- Practice forgiveness. Say “I’m sorry,” when you’ve made a “mistake” and offer yourself compassion through the process; furthermore, make space to forgive others too. Forgiveness is a beautiful way that we can give ourselves and one another grace and love. The words “I’m sorry” and “I forgive you” can help you and/or your loved ones shift towards love.
- Create a self-love playlist. Save songs that bring you joy, speak to you, and help you feel most like yourself. Listen and repeat as often as you’d like. (And maybe you’ll even find yourself moving your body in ways that feel good or fun!)
- Commit to self-care rituals. Spend time offering yourself care. This may be taking a bath, drinking coffee on the porch, or reading. And sleep– be sure to get your rest. Carve out time in your schedule each week to take care of yourself. Furthermore, when your family is addressing weekly scheduling, make time to address self-care commitments.
- Name one thing you love about yourself each day. Write down anything and everything you appreciate about yourself. Create a jar or box that you can add these slips of self-love to. Write down anything and everything you appreciate about yourself. From “I love my pink glasses” to “I work hard on my writing.” You might include affirmations, special memories, positive self-talk, or anything else that helps you feel warm and loving towards yourself. Bonus: in a moment of doubt, read through your jar or box of self-love!
- Celebrate trying new and challenging things. When you or a loved one steps up to a new challenge, pause to honor the journey and growth. Compliment yourself or your teenager, “Congrats on learning a new skill!” or “Wow, that was so cool to see you _____. How did that feel?” I like to tell myself “I’m proud of you for ______.”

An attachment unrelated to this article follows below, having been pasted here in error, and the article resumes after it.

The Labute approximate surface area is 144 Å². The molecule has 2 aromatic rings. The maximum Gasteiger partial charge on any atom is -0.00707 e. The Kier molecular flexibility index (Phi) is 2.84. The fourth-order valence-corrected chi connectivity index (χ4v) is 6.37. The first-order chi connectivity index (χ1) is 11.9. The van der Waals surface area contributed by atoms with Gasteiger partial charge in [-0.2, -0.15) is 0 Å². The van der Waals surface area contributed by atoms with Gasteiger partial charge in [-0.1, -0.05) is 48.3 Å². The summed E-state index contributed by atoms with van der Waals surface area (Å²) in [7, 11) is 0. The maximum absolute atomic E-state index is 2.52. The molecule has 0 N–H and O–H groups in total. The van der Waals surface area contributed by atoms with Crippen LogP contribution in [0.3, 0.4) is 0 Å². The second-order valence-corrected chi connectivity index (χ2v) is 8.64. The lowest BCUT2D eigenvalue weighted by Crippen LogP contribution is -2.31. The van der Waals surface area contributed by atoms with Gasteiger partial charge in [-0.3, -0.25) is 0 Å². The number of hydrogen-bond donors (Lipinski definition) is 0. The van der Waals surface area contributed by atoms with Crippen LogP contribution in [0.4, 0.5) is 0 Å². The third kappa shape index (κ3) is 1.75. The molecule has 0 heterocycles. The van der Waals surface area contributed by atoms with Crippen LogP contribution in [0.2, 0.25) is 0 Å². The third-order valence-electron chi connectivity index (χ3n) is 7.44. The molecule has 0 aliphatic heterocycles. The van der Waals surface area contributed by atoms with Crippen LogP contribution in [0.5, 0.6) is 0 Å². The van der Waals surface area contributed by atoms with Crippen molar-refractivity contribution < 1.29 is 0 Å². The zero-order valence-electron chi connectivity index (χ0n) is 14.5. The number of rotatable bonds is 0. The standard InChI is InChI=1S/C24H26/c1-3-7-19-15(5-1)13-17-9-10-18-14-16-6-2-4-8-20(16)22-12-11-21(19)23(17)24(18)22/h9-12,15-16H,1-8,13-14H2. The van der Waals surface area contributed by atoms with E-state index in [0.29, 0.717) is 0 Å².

- Practice growth mindset. This is all about fostering the belief that you can grow, learn, and progress. When you focus more on effort and process than results, you may experience a sense of greater confidence. You might say, “I can always improve,” “Challenges help me grow and learn,” or “This may take some time.”
- Integrate gratitude practices into your day. Gratitude is proven to change our brains for the better! Specifically, you might like to try one of the 12 practices.
- Find support when you need it. Asking for help is self-love. I’d like to say that again: Asking for help is self-love. Whether you need help with household tasks or want to begin coaching or therapy again, reaching out for support is an act of care. What does it feel like to view each request for help as an act of self-love?
Self-Love as Security and Stability
The practices and rituals that you select to love and care for yourself can build a foundation of security and stability in your life. The same goes for your loved ones– children, teens, partners, and friends.
I invite you to notice how your relationship to yourself changes (dare I say GROWS?!) as you dedicate yourself to self-love practices.
As your teenager adds these rituals to their lives, what shifts to you notice? What are they noticing? Perhaps this will land you all back at #9, celebrating growth!
Finally, remember that self-love is about your relationship to yourself. Relationships are complex and require time, attention, and energy. As you build this conversation about self-love, together you may enjoy documenting your go-to supports, the tools that can support you in keeping your cool, with my support system map.